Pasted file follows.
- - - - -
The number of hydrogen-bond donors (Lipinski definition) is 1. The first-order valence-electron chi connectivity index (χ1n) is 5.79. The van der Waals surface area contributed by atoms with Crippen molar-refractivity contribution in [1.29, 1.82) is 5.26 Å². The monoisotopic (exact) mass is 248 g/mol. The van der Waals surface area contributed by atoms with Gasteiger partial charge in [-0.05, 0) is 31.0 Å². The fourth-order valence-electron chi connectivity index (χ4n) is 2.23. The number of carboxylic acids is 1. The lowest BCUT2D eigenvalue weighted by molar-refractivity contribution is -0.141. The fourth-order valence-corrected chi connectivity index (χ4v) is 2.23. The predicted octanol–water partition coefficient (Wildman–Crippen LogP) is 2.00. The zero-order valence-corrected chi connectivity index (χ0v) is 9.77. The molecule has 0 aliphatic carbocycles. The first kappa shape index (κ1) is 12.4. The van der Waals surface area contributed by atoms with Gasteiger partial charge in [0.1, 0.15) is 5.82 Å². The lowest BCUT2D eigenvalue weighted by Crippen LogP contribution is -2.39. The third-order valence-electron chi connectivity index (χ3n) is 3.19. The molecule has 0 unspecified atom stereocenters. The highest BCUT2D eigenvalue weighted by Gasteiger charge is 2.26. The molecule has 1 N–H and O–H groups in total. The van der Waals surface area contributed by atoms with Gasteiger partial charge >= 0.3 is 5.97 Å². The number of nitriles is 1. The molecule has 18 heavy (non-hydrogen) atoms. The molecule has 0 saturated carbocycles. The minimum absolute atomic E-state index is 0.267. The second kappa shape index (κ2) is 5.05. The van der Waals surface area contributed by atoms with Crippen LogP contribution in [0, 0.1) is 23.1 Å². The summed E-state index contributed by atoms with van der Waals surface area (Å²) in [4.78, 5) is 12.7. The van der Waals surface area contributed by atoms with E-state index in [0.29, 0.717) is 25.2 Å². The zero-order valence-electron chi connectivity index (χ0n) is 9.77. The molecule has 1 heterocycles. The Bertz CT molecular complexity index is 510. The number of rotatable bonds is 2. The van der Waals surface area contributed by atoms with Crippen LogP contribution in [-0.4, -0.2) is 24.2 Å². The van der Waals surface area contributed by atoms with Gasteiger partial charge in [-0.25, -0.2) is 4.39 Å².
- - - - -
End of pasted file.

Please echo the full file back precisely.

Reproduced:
The number of hydrogen-bond donors (Lipinski definition) is 1. The first-order valence-electron chi connectivity index (χ1n) is 5.79. The van der Waals surface area contributed by atoms with Crippen molar-refractivity contribution in [1.29, 1.82) is 5.26 Å². The monoisotopic (exact) mass is 248 g/mol. The van der Waals surface area contributed by atoms with Gasteiger partial charge in [-0.05, 0) is 31.0 Å². The fourth-order valence-electron chi connectivity index (χ4n) is 2.23. The number of carboxylic acids is 1. The lowest BCUT2D eigenvalue weighted by molar-refractivity contribution is -0.141. The fourth-order valence-corrected chi connectivity index (χ4v) is 2.23. The predicted octanol–water partition coefficient (Wildman–Crippen LogP) is 2.00. The zero-order valence-corrected chi connectivity index (χ0v) is 9.77. The molecule has 0 aliphatic carbocycles. The first kappa shape index (κ1) is 12.4. The van der Waals surface area contributed by atoms with Gasteiger partial charge in [0.1, 0.15) is 5.82 Å². The lowest BCUT2D eigenvalue weighted by Crippen LogP contribution is -2.39. The third-order valence-electron chi connectivity index (χ3n) is 3.19. The molecule has 0 unspecified atom stereocenters. The highest BCUT2D eigenvalue weighted by Gasteiger charge is 2.26. The molecule has 1 N–H and O–H groups in total. The van der Waals surface area contributed by atoms with Gasteiger partial charge >= 0.3 is 5.97 Å². The number of nitriles is 1. The molecule has 18 heavy (non-hydrogen) atoms. The molecule has 0 saturated carbocycles. The minimum absolute atomic E-state index is 0.267. The second kappa shape index (κ2) is 5.05. The van der Waals surface area contributed by atoms with Crippen LogP contribution in [0, 0.1) is 23.1 Å². The summed E-state index contributed by atoms with van der Waals surface area (Å²) in [4.78, 5) is 12.7. The van der Waals surface area contributed by atoms with E-state index in [0.29, 0.717) is 25.2 Å². The zero-order valence-electron chi connectivity index (χ0n) is 9.77. The molecule has 1 heterocycles. The Bertz CT molecular complexity index is 510. The number of rotatable bonds is 2. The van der Waals surface area contributed by atoms with Crippen LogP contribution in [-0.4, -0.2) is 24.2 Å². The van der Waals surface area contributed by atoms with Gasteiger partial charge in [-0.25, -0.2) is 4.39 Å².